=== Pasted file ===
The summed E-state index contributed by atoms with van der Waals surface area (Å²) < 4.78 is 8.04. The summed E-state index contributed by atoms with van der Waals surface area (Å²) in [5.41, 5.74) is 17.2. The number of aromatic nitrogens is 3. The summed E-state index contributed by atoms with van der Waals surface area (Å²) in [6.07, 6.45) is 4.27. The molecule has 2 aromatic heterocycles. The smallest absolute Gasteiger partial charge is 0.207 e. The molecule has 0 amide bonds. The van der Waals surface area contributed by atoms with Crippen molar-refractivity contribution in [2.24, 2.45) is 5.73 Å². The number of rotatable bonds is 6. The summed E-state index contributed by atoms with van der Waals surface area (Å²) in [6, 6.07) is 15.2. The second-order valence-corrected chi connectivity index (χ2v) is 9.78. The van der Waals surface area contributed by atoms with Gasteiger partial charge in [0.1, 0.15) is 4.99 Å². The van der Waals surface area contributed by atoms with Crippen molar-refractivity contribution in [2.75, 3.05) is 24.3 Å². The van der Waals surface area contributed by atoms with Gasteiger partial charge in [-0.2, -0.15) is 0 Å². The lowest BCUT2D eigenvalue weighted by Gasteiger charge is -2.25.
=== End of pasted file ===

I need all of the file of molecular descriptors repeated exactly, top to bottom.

The summed E-state index contributed by atoms with van der Waals surface area (Å²) < 4.78 is 8.04. The summed E-state index contributed by atoms with van der Waals surface area (Å²) in [5.41, 5.74) is 17.2. The number of aromatic nitrogens is 3. The summed E-state index contributed by atoms with van der Waals surface area (Å²) in [6.07, 6.45) is 4.27. The molecule has 2 aromatic heterocycles. The smallest absolute Gasteiger partial charge is 0.207 e. The molecule has 0 amide bonds. The van der Waals surface area contributed by atoms with Crippen molar-refractivity contribution in [2.24, 2.45) is 5.73 Å². The number of rotatable bonds is 6. The summed E-state index contributed by atoms with van der Waals surface area (Å²) in [6, 6.07) is 15.2. The second-order valence-corrected chi connectivity index (χ2v) is 9.78. The van der Waals surface area contributed by atoms with Gasteiger partial charge in [0.1, 0.15) is 4.99 Å². The van der Waals surface area contributed by atoms with Crippen molar-refractivity contribution in [2.75, 3.05) is 24.3 Å². The van der Waals surface area contributed by atoms with Gasteiger partial charge in [-0.2, -0.15) is 0 Å². The lowest BCUT2D eigenvalue weighted by Gasteiger charge is -2.25.